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A Letter To Doug Ford

To Doug Ford,

Your recent cuts to OSAP and university funding,  as well as your decision to increase the maximum number of students per teacher has affected countless students and families across Canada–including myself. Coming from a family of little fortune, and pursuing secondary studies I have had to rely heavily on OSAP funding to make ends meet in my day to day life.  Between bills and other payments, I have had to develop impeccable saving and budgeting skills so as to be able to afford groceries and my leisure coffee before class. However with the recent happenings, I have had to cut down on practically everything, living a simple and minimalist lifestyle. Moreover, I was forced to work more than 40 hours per week during my summer vacation, all so that I could save up for bills throughout the school year in the hope that my OSAP wouldn’t be spread too thin. During the summertime, I worked at the GAP Factory and at an East Side Marios; my typical daily routine consisted of working from 4 am to 2pm at the GAP Factory before proceeding to East Side Marios to work from 4 pm till 10 pm. In effect, I starved myself of life in due of responsibility and obligation. 

With the start of the school year, I have been on the search for not 1, but 2 jobs to fit my already-tight school schedule. This is all done while attempting to multitask, finding a balance between studying and working, as well as a few hours of freedom. At this point however, my free time may only be my nightly sleep. Thenceforth the cuts have taken a hefty toll on my mental and physical health; I have been marked ill for months on-end with aches and pains that cannot be silenced with medication, and with mental bruises of pure undiluted exhaustion that sleep has quit attempting to wash away. My predicament residing in the land of terrible and tiresome doesn’t compare to that of others. I know people who have had no other choice but to quit their studies, for their lack of financial support has so profoundly affected their ability to pursue school. Others have had to take online courses so as to work full time in order to fund their schooling. The list goes on, and refuses to relent. Alas, Doug Ford, the reason behind my letter is to shed some light on the casualties of your decisions. The bills you’ve passed, and laws you’ve made have taken a toll on each and every single student, teacher and citizen–you haven’t hurt just a nation but rather the souls, bodies, hearts, and minds of every single person that comprises the populace of Canada. And I ask you, had you not been so fortunate or your children set up with funds in their names, and if you or your family had to walk the steps that we the students are painfully walking, would you have been content? Would you have been silent in the uprising roar of protests? Doug Ford you have brought a storm cloud of debt, stress and everlasting worry over the heads of students nation-wide and we have been left with no option but to spread ourselves thin into bone-deep exhaustion.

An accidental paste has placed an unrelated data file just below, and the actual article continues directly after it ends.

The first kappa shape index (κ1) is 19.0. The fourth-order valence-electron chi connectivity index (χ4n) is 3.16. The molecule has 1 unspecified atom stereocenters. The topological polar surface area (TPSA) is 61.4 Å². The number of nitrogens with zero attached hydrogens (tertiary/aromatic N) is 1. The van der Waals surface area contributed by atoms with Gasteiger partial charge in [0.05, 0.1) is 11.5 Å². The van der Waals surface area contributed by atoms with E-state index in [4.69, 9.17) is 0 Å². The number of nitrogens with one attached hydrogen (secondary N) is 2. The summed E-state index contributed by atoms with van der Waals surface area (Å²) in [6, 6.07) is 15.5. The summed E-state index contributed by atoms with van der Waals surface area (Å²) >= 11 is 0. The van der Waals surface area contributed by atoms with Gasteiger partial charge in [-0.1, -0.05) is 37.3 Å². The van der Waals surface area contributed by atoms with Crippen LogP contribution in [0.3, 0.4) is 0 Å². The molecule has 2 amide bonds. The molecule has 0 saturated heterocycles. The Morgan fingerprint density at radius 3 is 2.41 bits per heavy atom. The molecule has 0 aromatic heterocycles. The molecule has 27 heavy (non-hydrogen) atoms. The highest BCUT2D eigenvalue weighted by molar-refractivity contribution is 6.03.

Sincerely,

Susan Mokh

Susan Mokh

Queen's U '21

Flectere si nequeo superos, Acheronta movebo.
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